The dielectric properties of granular media saturated with DNAPL/water mixtures



[1] We present the results of five experiments investigating the dielectric properties of granular materials partially saturated with trichloroethylene (TCE), a common dense non-aqueous contaminant. Previous research has investigated the radar signatures of similar solvents in controlled field experiments but no core-scale measurements have verified the appropriate petrophysical model. Broadband dielectric measurements were performed using a time domain reflectometry (TDR) system coupled to a solvent-compatible coaxial transmission line. Two synthetic samples and three natural aquifer samples were fully saturated with water and then subjected to an axial TCE injection until breakthrough was observed. The resulting dielectric measurements show good agreement with the empirical complex refractive index model (CRIM) allowing a reasonable prediction of the radar reflectivities and transmission velocities expected in field surveys targeting pools of similar non-aqueous contaminants.

1. Introduction

[2] The field-scale detection and spatial delineation of toxic contaminants is a critical problem for environmental scientists charged with protecting our valuable water resources. Dense non-aqueous phase liquids or DNAPLs are a family of fluids which include some of the most problematic industrial contaminants such as the chlorinated solvents trichloroethylene (TCE) and tetrachloroethylene (PCE) [Pankow and Cherry, 1996]. A wide variety of geophysical techniques have been proposed for DNAPL detection in the shallow subsurface [Romig, 2000]. However, most methods lack the spatial resolution and/or sensitivity for characterization of small DNAPL lenses or pools. Ground-penetrating radar (GPR) possesses both desired properties in some geological scenarios when appropriate source frequencies and source/receiver geometries are used. The Borden Project performed a series of controlled field-scale GPR experiments that succeeded in monitoring the downward migration of PCE in-situ through a series of pools at depth [Brewster and Annan, 1994]. No core-scale calibration experiments were performed and subsequent inversions of the Borden data set assumed the validity of existing volumetric mixing formulae.

[3] We present the results of five experiments investigating the dielectric properties of granular materials partially saturated with TCE. These measurements provide confirmation of the class of mixing laws used in previous modeling studies. Two synthetic samples and three natural aquifer samples of varying porosities were examined. All samples were initially water saturated before being subjected to an axial injection of TCE. TCE is a colorless fluid with a density of 1451 kg/m3, a dielectric constant of 3.35 [Nath, 1995], and a viscosity of 0.56 × 10−3 Poise [Mercer and Cohen, 1990]. TCE has a relatively low aqueous solubility (1100 μg/L [Montgomery, 1991]) but is also tightly regulated by the EPA with a maximum allowable concentration of 0.005 μg/L in drinking water.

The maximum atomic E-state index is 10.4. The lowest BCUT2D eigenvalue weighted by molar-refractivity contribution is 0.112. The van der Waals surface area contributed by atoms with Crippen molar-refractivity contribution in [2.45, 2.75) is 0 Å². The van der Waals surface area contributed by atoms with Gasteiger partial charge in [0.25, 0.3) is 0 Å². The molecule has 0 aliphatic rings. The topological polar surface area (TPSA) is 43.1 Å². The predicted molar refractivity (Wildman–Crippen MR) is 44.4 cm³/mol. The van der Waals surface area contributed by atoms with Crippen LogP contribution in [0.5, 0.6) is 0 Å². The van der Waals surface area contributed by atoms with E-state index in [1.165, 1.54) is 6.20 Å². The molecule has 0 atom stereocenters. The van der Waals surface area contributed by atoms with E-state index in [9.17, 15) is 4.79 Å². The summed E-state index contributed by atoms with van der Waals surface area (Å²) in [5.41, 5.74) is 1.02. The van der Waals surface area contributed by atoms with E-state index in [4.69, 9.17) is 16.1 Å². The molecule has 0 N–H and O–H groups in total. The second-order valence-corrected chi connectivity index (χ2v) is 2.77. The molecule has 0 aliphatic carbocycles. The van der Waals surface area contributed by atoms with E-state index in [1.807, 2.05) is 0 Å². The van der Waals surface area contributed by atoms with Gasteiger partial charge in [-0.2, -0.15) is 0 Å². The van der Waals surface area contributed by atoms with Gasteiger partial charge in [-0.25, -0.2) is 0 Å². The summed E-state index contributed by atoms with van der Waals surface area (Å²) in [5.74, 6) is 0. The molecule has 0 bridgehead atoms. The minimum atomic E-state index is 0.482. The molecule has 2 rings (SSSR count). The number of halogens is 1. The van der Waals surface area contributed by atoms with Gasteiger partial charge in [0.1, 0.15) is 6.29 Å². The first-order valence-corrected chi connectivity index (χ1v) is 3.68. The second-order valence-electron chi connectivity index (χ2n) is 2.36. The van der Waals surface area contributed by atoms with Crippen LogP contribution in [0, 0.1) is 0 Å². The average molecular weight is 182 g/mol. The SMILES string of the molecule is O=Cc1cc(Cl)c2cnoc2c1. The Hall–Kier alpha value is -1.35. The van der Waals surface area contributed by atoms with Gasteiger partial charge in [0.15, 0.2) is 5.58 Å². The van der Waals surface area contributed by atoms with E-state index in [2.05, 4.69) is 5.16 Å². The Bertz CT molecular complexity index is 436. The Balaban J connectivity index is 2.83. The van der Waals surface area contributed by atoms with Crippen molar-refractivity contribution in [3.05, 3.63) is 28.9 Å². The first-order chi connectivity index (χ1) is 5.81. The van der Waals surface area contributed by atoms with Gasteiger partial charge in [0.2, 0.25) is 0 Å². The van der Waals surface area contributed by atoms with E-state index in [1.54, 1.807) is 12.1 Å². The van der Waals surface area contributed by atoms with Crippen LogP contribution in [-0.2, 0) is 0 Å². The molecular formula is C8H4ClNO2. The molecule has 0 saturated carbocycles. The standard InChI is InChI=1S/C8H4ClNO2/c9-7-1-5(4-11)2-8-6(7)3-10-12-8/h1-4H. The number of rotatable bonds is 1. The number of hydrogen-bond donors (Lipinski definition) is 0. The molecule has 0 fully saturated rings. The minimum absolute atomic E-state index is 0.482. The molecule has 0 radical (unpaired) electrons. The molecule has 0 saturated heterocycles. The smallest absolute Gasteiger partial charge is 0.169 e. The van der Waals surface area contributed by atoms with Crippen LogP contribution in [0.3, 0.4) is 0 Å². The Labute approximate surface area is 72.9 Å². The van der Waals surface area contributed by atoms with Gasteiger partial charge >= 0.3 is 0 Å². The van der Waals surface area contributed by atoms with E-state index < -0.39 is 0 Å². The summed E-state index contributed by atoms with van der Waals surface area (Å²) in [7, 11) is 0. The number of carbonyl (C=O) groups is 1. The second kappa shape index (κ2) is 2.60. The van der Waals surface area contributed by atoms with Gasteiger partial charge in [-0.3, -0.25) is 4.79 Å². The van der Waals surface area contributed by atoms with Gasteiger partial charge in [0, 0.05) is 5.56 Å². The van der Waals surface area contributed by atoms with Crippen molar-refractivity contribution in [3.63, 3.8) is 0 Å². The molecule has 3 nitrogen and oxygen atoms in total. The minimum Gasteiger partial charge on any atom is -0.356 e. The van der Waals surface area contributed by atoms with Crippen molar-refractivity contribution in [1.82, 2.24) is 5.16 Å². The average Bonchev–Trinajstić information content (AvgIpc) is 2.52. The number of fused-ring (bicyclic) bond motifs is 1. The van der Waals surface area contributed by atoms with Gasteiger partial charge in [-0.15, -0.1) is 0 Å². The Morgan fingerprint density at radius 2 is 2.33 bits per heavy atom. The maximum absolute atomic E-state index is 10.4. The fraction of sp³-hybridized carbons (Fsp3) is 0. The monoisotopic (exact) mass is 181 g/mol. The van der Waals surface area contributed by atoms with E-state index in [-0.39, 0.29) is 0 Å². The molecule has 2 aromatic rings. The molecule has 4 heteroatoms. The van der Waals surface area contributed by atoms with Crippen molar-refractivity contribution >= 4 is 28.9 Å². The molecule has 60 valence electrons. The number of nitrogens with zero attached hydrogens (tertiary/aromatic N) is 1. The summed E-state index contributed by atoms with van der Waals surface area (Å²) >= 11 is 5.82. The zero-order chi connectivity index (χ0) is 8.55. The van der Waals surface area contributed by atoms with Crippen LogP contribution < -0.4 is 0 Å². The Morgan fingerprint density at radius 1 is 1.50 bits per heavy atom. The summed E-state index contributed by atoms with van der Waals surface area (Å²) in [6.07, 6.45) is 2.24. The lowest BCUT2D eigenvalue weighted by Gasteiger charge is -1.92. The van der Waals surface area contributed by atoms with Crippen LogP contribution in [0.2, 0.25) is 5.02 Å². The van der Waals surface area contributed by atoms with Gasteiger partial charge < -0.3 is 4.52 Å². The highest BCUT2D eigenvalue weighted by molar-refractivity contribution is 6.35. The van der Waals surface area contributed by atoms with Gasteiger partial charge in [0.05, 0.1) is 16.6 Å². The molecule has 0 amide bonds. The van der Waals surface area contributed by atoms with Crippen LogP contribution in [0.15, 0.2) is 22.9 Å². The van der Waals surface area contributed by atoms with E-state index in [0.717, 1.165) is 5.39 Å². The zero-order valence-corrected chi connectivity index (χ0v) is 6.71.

[4] Broadband dielectric measurements were performed during the TCE injection process using a time domain reflectometry (TDR) system coupled to a solvent-compatible coaxial transmission line. Since only water and TCE were used as saturating fluids, these results are most relevant to detection of DNAPLs in the saturated zone. The resulting dielectric measurements show good agreement with the empirical complex refractive index model (CRIM) allowing a reasonable prediction of the radar transmission velocities expected in field surveys targetting pools of similar non-aqueous contaminants.

1.1. Principles

[5] The key parameter for determining the radar signature of fluid saturation is the dielectric constant or relative dielectric permittivity. We will consider a simple conceptual model where the saturated subsurface is a three phase composite consisting of grain material, water, and non-aqueous contaminant. Because of the high dielectric constant of water (80) in comparison to non-magnetic soil minerals (4–8) [Nelson et al., 1989; von Hippel, 1954; Keller, 1987], electromagnetic (EM) properties are very sensitive to water saturation. Most chlorinated solvents are non-polar with dielectric constants ranging from 2.2 to 11. The radar signature of DNAPLs is largely dependent upon the displacement of pore water. The complex frequency dependent dielectric constant (κ*) can be written as the sum of a real dielectric constant (κ′), a high frequency loss term due to relaxation effects (κ″), and a DC conductivity term (σdc)

equation image

where f is frequency, and εo is the permittivity of free space. For materials with low conductivity and a small κ″ loss term, κ* ∼ κ′ which allows the propagation velocity of electromagnetic waves through a homogeneous medium (VEM) to be expressed as

equation image

where c is the velocity of light in a vacuum [Topp et al., 1980]. For the range of frequencies used in subsurface radar, the dependence of κ′ on f is weak and κ″ ≪ κ′ [Davis and Annan, 1989]. In our case we assume σdc to also be negligible because of the low clay content in our samples and the use of DI water as the primary saturating fluid.

1.2. Previous Work